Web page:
This is a simple idea but can be difficult to master. The idea is to frame your subject with something else.
That’s it! So simple! But to get it right is really difficult.
When we say frame, most people think about the wooden surround of a picture. That is a great example of a frame but it’s not the only one. Frames are used for pictures to protect them and to bring a focus to the picture.
It makes the painting or photograph stand out from the wall upon which it sits. It makes the presence of the picture known and draws your interest to the picture.
However the best example of a frame for this purpose is windows!
Windows are the biggest example of a frame for us.
If an architect knows the place well then they will try to design the windows to capture a particularly beautiful scene of the landscape. If an architect can do that then you know that they are passionate about their craft.
Unfortunately most house builders don’t think about that. But have you ever been in a house and looked through the window at the landscape beyond and thought: ‘ Wow, that is perfect.’
Windows have the unique ability to draw you from the inside to the outside, to create a connection between the landscape and the building that is only perceptible from within the protection of the house.
They isolate a particular part of the landscape for us, so we are not distracted by the vastness of the land before us. That is what this composition is about.
It’s about creating a connection between 2 things and isolating the main subject.
Above is the diagram I used in my post Top 10 Composition Techniques for Landscape Photography, to demonstrate the concept of a frame within a frame.
There is the black edge to the diagram which represents the edge of the image, and there is the grey surround which is meant to represent an element from the environment, which is being used to frame the subject of the triangle.
I tried to make the diagrams simple and self explanatory.
But the key to this concept is not to take it too literal. The frame can be many things, such as: windows, doors, tree branches, fencing, bridges, etc.
They can be created from a combination of elements, for example: mountains and a river isolating a church.
The frame doesn’t have to be completely square or complete at all.
The idea is simply to draw your attention to the true subject of the image and to lead you into the picture. Do you remember in cartoons there was always a tunnel that had been painted on the wall yet seemed to draw you to look through to the other side? That is the effect you are trying to create!
This image is from Monaco, I looked through the window and saw how the palace on the peninsula was perfectly framed and thought, “That is an amazing image, I need this!”
I loved the way you can see the relationship of the peninsula with the sea and sky, the marina at the bottom of the cliffs, it made the palace seem impenetrable and in the perfect position to protect the bay below.
The way the window isolated this scene from the rest of the city, made me include it in the image.
I mean I could have tried to crop it out and use the camera as the frame for the scene, but I felt that the window just added an extra element to the picture and drew me into the scene to examine it more than if I had excluded it.
What do you think?
I took this image last year (2018) on a river that feeds into Loch Ness in Scotland. This not only has an example of a Frame Within a Frame but also of Leading Lines.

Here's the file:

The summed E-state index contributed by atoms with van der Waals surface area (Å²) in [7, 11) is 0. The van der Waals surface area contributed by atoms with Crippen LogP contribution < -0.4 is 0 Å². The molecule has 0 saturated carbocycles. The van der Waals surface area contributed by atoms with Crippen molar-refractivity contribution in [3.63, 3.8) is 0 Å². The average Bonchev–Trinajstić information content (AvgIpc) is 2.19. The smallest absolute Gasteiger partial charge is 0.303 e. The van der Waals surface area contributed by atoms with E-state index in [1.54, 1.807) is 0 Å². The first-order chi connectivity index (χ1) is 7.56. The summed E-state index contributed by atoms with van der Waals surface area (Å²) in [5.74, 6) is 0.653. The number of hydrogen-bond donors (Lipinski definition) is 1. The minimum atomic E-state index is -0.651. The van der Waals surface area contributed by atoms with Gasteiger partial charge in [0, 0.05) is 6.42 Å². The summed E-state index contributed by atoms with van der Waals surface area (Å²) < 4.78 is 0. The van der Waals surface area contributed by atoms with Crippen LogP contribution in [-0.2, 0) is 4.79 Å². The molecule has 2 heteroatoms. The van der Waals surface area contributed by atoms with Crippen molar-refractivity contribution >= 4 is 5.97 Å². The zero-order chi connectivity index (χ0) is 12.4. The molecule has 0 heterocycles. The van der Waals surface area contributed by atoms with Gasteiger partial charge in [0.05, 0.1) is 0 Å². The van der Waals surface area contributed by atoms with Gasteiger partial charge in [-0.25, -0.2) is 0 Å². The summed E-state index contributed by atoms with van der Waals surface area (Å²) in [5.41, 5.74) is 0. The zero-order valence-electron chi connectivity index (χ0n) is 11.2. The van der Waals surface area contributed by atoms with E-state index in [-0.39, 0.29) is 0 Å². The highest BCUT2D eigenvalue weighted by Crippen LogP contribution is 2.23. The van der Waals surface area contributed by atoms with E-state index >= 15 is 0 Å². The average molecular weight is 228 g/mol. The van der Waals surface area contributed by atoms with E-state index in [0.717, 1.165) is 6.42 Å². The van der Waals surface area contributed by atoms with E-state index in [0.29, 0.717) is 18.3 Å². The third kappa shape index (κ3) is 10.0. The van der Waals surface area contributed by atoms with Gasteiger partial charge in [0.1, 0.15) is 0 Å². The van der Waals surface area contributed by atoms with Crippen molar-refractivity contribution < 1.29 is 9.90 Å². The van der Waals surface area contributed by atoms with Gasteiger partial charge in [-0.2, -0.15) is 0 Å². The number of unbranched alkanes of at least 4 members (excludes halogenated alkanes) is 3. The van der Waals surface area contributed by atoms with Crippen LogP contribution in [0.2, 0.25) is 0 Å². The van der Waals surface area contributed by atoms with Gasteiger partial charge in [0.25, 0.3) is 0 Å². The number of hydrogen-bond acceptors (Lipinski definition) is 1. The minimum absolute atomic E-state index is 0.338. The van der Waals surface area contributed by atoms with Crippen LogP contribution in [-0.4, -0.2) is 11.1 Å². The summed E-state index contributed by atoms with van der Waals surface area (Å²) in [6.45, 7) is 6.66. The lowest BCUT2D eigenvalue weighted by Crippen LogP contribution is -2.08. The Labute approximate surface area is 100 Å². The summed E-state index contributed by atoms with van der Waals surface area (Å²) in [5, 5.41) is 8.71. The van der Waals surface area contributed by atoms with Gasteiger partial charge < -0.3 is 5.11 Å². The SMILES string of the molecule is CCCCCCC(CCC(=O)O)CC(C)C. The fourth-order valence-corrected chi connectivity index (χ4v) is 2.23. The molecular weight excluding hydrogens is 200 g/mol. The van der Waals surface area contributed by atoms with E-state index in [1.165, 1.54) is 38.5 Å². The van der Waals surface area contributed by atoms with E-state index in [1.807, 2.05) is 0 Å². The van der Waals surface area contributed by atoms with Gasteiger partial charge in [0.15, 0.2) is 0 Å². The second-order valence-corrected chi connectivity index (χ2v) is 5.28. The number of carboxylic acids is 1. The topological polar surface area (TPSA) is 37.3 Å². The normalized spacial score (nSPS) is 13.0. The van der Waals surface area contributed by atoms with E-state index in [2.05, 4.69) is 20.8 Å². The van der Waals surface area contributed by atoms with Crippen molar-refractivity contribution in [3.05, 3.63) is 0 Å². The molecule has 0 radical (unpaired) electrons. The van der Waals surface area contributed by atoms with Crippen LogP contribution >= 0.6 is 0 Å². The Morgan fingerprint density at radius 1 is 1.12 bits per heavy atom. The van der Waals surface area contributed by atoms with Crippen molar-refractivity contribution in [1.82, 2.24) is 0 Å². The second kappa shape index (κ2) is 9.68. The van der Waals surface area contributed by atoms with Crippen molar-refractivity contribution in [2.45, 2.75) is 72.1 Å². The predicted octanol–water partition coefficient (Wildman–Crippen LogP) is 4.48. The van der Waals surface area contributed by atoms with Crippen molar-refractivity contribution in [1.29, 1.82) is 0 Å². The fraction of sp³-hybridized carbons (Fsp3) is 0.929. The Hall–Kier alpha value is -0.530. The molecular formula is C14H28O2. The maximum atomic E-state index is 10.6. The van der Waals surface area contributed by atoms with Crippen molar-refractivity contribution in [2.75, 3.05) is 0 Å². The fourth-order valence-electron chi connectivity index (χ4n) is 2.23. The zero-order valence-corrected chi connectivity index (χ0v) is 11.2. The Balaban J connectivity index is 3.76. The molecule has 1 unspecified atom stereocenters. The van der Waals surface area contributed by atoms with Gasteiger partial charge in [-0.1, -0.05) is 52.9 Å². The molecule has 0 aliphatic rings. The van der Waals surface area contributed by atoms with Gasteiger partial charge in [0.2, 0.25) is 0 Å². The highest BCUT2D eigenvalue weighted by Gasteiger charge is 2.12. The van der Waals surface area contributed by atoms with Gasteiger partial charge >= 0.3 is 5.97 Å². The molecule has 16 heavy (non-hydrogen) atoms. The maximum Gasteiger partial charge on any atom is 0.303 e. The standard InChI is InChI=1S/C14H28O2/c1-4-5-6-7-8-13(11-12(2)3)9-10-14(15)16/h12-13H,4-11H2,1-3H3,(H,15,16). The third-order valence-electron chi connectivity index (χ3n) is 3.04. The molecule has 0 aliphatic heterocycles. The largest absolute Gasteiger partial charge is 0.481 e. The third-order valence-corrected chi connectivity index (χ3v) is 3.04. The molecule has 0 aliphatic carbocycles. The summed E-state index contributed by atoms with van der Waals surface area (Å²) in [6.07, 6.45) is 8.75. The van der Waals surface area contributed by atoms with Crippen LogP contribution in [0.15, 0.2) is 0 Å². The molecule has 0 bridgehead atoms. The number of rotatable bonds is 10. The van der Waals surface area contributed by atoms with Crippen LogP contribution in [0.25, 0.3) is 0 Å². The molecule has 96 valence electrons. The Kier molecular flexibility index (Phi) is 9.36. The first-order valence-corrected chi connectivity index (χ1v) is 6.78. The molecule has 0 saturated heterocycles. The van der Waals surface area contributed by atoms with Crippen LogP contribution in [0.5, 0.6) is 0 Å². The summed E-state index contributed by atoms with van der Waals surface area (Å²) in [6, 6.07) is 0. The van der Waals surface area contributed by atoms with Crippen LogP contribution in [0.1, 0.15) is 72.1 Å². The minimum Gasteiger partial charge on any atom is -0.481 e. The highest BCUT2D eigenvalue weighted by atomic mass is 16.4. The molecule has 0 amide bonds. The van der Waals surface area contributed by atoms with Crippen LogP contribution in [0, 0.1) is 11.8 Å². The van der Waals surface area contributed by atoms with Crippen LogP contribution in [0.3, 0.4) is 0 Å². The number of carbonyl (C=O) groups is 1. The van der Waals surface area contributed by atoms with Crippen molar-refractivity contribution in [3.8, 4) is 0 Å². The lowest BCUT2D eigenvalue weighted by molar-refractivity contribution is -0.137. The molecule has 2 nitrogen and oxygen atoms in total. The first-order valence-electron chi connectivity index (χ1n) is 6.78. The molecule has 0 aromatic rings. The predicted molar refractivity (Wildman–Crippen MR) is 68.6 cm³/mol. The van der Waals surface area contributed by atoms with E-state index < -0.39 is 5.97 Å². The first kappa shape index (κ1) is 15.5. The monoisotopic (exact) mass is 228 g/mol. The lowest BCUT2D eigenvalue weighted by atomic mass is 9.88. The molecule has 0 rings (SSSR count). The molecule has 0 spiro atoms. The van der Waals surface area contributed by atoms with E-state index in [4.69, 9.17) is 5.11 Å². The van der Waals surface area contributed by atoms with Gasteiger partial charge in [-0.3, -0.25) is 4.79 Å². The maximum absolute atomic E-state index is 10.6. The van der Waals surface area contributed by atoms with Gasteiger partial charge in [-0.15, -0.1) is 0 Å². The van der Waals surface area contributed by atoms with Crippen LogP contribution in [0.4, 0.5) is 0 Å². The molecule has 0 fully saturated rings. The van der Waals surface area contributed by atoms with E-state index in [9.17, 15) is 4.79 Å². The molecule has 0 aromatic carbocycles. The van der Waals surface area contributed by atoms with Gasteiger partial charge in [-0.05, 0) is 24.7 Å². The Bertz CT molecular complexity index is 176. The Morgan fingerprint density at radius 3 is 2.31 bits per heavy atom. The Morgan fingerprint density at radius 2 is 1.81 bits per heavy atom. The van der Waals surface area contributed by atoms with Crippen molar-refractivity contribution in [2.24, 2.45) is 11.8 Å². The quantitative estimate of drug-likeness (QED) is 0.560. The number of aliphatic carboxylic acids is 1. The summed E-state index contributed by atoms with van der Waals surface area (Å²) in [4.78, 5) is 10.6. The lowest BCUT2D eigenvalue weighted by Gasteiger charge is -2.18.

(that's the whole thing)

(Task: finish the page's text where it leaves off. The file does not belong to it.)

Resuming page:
The bridge and the foreground are acting as the frame for the forest scene beyond, and the river is helping you by leading you into the scene.
This is a great example of the cartoon tunnel effect I talked about above, where the scene seems to be continuing on through the bridge and it makes you want to see what’s at the end of the tunnel and beyond.
This is a more conceptual example of a frame, as the branches of the trees are framing the cathedral of Trondheim in Norway.
The graveyard in the foreground and the surrounding branches draw you into the picture, they evoke the sense that you are standing there about to walk towards the Nidaros Cathedral, to examine the gothic adorations of the architecture.
The frame is isolating the cathedral yet it doesn’t impose on the presence of the building, you still get a sense of its size and grandeur.
Frame within a frame can be a great tool that draws the viewer into the scene. It should be used to create a connection between you and the landscape. There are many ways to create a frame from the environment, I’ve given you 3 examples from my portfolio and I hope that they inspire you to add this technique to your landscape photography repertoire.
Written by Daniel Long
Daniel Long created DRL Photography as a place to showcase his work as a photographer. Daniel has learnt a lot about photography and wishes to impart this knowledge with you, although the world is an ever changing place and he always says “you can never learn everything.” So as he makes his way, he continues to learn knew techniques, skills and information about photography. He focuses on Landscape and Wildlife photography and Daniel has a special focus on Scotland, his home away from home. As well as writing about photography and taking pictures out in the field, Daniel offers guided photography days so he can share his knowledge and locations in an effort to give his clients the best opportunities possible. Have a browse around this website to see his images, guided experiences and articles about photography. If you have any questions don’t hesitate to get in contact.
Originally published at https://www.drlphotography.co.uk on February 2, 2019.